The court ruling has aroused another round of intensive debate among Iranian politicians on whether Iran should continue to implement the deal. In early May, 103 Iranian members of parliament signed a petition asking for “reconsideration of voluntary measures and resumption of all activities within the NPT” if the U.S. takes no steps to change tack on Iran.

The potential change of policy after the U.S. presidential election could be another challenge to the implementation of the nuclear deal. Iranian scholars are seriously but reasonably concerned that the U.S. could change its policy toward Iran after the White House changes its master. Iranians believe that the progress in Iran nuclear issue greatly can be attributed to relatively objective knowledge of Barack Obama’s team about Iran as a nation and Iran’s political system. The change of president will likely bring change of policy, whether it will be Hillary Clinton or Donald Trump. Neither of them has a positive perception of Iran.

It is not so likely that the U.S. new administration will directly renege on the nuclear agreement, but it is highly likely that the U.S. new government under pressure from conservatives will take measures to sabotage the implementation of the agreement. For instance, the U.S. could adopt new sanctions against Iran, targeting Iran’s human rights record and missile programs. That would create a tough challenge for Iran’s moderate government led by Hassan Rouhani. In that scenario, hopefully Rouhani will manage restraint, but it is also likely that Rouhani would respond to domestic pressure to react. All these should not be good news for Iran nuclear issue.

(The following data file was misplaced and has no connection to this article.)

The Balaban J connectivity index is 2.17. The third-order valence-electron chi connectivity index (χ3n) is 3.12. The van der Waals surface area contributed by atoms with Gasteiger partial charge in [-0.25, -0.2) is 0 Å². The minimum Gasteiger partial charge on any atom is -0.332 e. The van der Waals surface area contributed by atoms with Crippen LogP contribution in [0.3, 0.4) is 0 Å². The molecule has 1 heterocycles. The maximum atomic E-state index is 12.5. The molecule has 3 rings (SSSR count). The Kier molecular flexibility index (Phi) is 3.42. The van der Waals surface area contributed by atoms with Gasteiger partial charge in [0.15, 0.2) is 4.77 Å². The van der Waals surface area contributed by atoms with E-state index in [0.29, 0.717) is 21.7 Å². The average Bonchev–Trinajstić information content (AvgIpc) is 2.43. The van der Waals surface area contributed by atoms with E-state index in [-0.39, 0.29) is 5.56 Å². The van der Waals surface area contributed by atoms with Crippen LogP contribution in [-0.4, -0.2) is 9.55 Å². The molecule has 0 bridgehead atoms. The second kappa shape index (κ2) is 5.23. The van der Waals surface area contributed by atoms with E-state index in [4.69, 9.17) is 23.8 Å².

In the longer term, the Iran nuclear issue will face even more challenges. The nuclear deal has tough controls on Iran’s nuclear activities. Some restrictions will last 10 years, some 15 years, and the others 20 years. As agreed, after these terms, Iran can again re-start processes including uranium enrichment, manufacturing heavy water and increasing and modernizing its centrifuges. While Iran regards these activities as under its sovereignty, the U.S. regards these as potential threat to its security.

All in all, the Iran nuclear issue will experience rainy and even stormy days whether in the short, medium or longer term. It is unlikely that the issue will spin out of control, but equally unlikely to be resolved smoothly. The international community should both be prepared to receive good news and to prepare to cope with bad news.

China contributed greatly to the success of the nuclear diplomacy. First, China has always been a strong supporter of a political solution of the issue. China’s President Xi Jinping has emphasized many times China’s support for the negotiation. China’s Foreign Minister Wang Yi in particular delivered several important remarks to push forward the negotiations at crucial moments.

Second, China also assisted the diplomatic solution of the issue with a pragmatic spirit and technical support. According to a senior Chinese diplomat, it was China that initiated the proposal of modifying the Arak heavy water reactor to keep its capacity within a secure level. That was a tough question in negotiation. The U.S. stood for removing the reactor while Iran adhered to the principle of not eliminating facilities. And according a statement in October 2015, China is also one of the three in the committee in redesigning the reactor. The other two are Iran and the U.S. respectively.

China regards both the U.S. and Iran as important partners. China is making efforts in building a new type of major-country relations with the US while also carefully managing the China-Iran comprehensive strategic partnership. China will predictably work hard for peaceful management of the nuclear issue.